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One Woman’s Journey Through Lyme
by Sue Massie (N.D. Candidate)
Mysterious Symptoms for Years
At 42, with six lovely children and a wonderful husband, I thought my life was over! I was very ill with migraines, slurred speech, difficulty swallowing, atrophy in my muscles, excruciating pain throughout my body, memory loss, light and noise sensitivity, etc. These are just a few of the symptoms I suffered from on and off over the years, and they were progressively getting worse.
Paralyzed From The Neck Down
I eventually became paralyzed from the neck down, and developed an ALS-like condition.My husband was also very ill with debilitating symptoms including “buggy” eyes, migraine headaches, rib pain, radiating jaw pain, chest compression, fatigue and a racing heart (intermittent). We spent years trying a number of neurologists, cardiologists (including Yale), and all kinds of specialists, only to be given a new diagnosis with each visit. These included TIAs, Grave’s disease, possible MS, and even stress. Finally a Lyme-literate neighbor suggested my husband might have Lyme disease. I thought it was a ridiculous idea because my dad was supposedly the first case diagnosed back in 1980 in Monmouth County, New Jersey, and he was just fine (or so I thought). Our neighbor handed me the list of symptoms, and my husband had just about every one of them! I asked for her doctor’s name and we saw him immediately. He diagnosed my husband with Lyme disease and treated him with long-term antibiotic therapy. Six months after his diagnosis, I was also tested and diagnosed, and I started treatment as well. Five out of six of our children have now been diagnosed with Lyme disease* and had to be put on a special educational program to help them with their studies. (Lyme can often affect children and contribute to ADD, ADHD, memory problems, dyslexia, anger outbursts, fatigue, etc.)
102 ALS Patients Tested Positive For Lyme - In Treatment
I have talked with over 8,000 people with Lyme. 102 of these cases are ALS-diagnosed patients who were properly tested for Lyme and came uppositive. I feel that people who are diagnosed with ALS/Lou Gehrig's disease, Multiple Sclerosis, Alzheimer’s, Lupus, Fibromyalgia, Chronic Fatigue and many other neurological and degenerative diseases, could actually have Lyme disease. To date, there is no definitive, 100% positive test for Lyme disease. However, patients should request (from a Lyme-literate doctor) to have a PCR test (to determine genetic material of Borrelia) or a Western Blot blood test (antibody assay) done by Igenex Labs in California (http://www.igenex.com). Most doctors are following the diagnostic protocol of doing a Lyme titre or ELISA test, which are not accurate. If a patient who has Lyme disease actually tests positive using the Lyme titre or ELISA test, their doctor would then order a Western Blot blood test. According to the Center for Disease Control, a patient must have a minimum of five bands (specific numbers and bands are how they read these tests), in order to be labeled positive for Lyme by Western Blot. Another important consideration is that Lyme antibodies must be present for a positive result, and if the patient has been taking steroids, Advil, Motrin, or other anti-inflammatories or antibiotics, this could cause a false-negative result. For this reason, patients should be clear of all OTC’s and prescription medications for a minimum of six weeks before testing, but even this cannot guarantee an accurate result.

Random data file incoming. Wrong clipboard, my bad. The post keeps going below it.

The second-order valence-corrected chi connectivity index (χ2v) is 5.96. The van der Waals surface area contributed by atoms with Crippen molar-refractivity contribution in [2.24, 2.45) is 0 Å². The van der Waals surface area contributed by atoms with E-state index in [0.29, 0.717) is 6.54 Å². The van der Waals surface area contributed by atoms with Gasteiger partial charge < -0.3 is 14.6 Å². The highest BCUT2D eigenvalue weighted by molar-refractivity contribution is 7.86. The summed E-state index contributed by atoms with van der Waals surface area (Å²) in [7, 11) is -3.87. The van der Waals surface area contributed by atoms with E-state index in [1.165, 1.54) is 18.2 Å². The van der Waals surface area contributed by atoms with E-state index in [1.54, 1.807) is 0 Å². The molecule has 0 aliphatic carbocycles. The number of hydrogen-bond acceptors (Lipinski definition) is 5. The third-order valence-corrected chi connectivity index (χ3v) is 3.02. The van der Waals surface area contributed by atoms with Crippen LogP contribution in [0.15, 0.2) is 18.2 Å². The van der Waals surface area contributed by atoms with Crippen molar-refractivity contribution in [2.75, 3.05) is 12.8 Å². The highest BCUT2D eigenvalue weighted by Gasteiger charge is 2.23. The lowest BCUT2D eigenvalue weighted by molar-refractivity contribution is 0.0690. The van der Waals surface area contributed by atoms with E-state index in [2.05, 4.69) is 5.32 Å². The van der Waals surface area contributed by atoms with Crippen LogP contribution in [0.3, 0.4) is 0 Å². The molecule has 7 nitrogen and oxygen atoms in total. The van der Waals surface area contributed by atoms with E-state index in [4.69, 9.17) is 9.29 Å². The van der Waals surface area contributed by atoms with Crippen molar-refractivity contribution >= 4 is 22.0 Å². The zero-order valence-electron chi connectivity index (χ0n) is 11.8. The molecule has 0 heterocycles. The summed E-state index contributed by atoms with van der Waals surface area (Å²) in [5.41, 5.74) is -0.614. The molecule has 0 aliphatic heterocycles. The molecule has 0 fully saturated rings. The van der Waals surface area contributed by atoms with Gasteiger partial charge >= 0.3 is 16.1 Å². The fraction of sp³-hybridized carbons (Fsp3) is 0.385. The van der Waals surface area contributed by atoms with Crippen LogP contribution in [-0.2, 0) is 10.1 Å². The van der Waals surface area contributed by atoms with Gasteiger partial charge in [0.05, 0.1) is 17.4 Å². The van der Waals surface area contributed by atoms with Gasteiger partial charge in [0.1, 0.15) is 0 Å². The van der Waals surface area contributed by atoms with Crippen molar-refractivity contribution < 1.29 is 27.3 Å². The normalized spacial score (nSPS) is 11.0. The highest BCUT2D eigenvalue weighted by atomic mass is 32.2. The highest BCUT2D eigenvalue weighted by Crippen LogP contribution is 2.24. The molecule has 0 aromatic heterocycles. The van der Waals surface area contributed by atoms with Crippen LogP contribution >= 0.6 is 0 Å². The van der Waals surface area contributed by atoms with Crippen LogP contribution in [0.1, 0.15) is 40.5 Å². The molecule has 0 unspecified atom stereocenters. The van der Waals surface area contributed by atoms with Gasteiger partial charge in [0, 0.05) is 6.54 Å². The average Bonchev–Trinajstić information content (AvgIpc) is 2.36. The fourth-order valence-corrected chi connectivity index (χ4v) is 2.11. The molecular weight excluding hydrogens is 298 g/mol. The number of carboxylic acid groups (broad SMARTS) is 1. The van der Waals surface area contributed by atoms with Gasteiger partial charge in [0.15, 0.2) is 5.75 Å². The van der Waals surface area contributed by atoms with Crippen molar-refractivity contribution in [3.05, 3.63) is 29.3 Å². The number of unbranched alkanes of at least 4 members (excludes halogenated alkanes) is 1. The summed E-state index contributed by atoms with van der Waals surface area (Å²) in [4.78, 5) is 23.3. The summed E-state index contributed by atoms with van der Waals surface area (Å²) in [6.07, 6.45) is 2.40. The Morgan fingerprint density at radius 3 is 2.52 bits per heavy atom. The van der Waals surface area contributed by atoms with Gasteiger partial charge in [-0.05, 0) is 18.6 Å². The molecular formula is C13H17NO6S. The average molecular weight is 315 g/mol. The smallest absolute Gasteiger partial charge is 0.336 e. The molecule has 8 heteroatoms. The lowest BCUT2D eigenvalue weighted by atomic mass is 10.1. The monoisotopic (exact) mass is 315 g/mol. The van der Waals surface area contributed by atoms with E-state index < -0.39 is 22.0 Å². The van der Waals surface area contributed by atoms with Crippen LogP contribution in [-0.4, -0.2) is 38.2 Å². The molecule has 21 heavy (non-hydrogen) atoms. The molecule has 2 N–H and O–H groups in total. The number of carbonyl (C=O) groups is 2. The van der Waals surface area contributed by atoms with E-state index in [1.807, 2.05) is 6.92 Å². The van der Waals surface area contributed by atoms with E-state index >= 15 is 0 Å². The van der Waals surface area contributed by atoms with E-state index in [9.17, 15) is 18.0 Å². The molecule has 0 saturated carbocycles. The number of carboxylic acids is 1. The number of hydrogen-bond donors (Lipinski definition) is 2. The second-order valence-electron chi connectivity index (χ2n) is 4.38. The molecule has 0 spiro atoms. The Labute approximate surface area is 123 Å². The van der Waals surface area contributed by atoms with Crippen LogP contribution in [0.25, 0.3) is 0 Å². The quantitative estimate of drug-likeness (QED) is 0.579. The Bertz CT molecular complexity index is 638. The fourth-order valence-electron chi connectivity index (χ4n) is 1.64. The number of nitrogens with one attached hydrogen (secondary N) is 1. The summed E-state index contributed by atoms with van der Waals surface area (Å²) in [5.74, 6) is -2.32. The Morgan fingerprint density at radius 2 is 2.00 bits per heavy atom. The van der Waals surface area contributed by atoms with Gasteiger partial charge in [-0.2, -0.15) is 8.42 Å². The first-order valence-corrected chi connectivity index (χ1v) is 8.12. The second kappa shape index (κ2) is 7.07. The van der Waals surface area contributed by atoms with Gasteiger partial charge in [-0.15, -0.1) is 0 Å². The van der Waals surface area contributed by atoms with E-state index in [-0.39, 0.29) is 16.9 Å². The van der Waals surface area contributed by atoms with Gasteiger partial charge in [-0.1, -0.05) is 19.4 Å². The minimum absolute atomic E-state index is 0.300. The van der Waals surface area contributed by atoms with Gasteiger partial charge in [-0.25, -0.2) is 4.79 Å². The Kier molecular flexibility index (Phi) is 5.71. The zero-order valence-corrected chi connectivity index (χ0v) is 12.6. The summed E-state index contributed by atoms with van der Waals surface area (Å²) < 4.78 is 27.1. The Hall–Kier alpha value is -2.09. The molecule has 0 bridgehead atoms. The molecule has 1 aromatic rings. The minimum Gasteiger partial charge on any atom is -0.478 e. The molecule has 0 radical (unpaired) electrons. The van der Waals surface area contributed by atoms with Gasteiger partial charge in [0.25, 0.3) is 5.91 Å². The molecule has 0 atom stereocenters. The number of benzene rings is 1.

My Lab Results Would Have Been Considered Negative
After testing, I only had one band - number 41, which is the “flagellin” (or tail) of the spirochete, specific for Borrelia bacteria (Lyme), so I would have been told that I was negative. Quite often, patients have to be diagnosed by symptoms alone. I know that most people reading this story probably know of someone who has been to various doctors, and is suffering without an adequate diagnosis, and people just label them as being a hypochondriac, etc.
Initial Signs Often Missed
Lyme disease is not necessarily associated with a “bull's eye rash and sore knees.” Less than 20% of patients ever see the tick, and less than 30% get the classic bull's eye rash. Tucking your pants in your shoes or wearing white so you can see ticks does not provide full protection. I was the only one in my family that saw a tick on the back of my hand, and only my one son had a rash (not a bull's eye, but more like impetigo all over his body). Co-infections are also a big part of Lyme, meaning not only do the tiny ticks infect you with Borrelia bacteria, but there is also possible infection with Babesia, Ehrlichia, Bartonella, mycoplasma, and the conditions of Epstein-Barr and HHV-6 (human herpes-6) viruses.
Dedicated To Helping Others
I have talked with thousands all over the U.S., including Hawaii and Alaska, Great Britain, Germany, Australia and even Japan. I am now a Certified Natural Health Professional. My health has improved about 95% and I have been off antibiotics for 2 years (after being on a multitude of them for 3 1/2 years). It has been a long journey for me, but now I am dedicated to helping others heal from Lyme.
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Sue Massie is a Certified Natural Health Professional, an Iridologist, and is currently finishing her studies to become a Naturopathic Doctor. Contact: Nature's Garden of Health, Fair Haven, NJ, phone: (732) 933-4011, email: firstname.lastname@example.org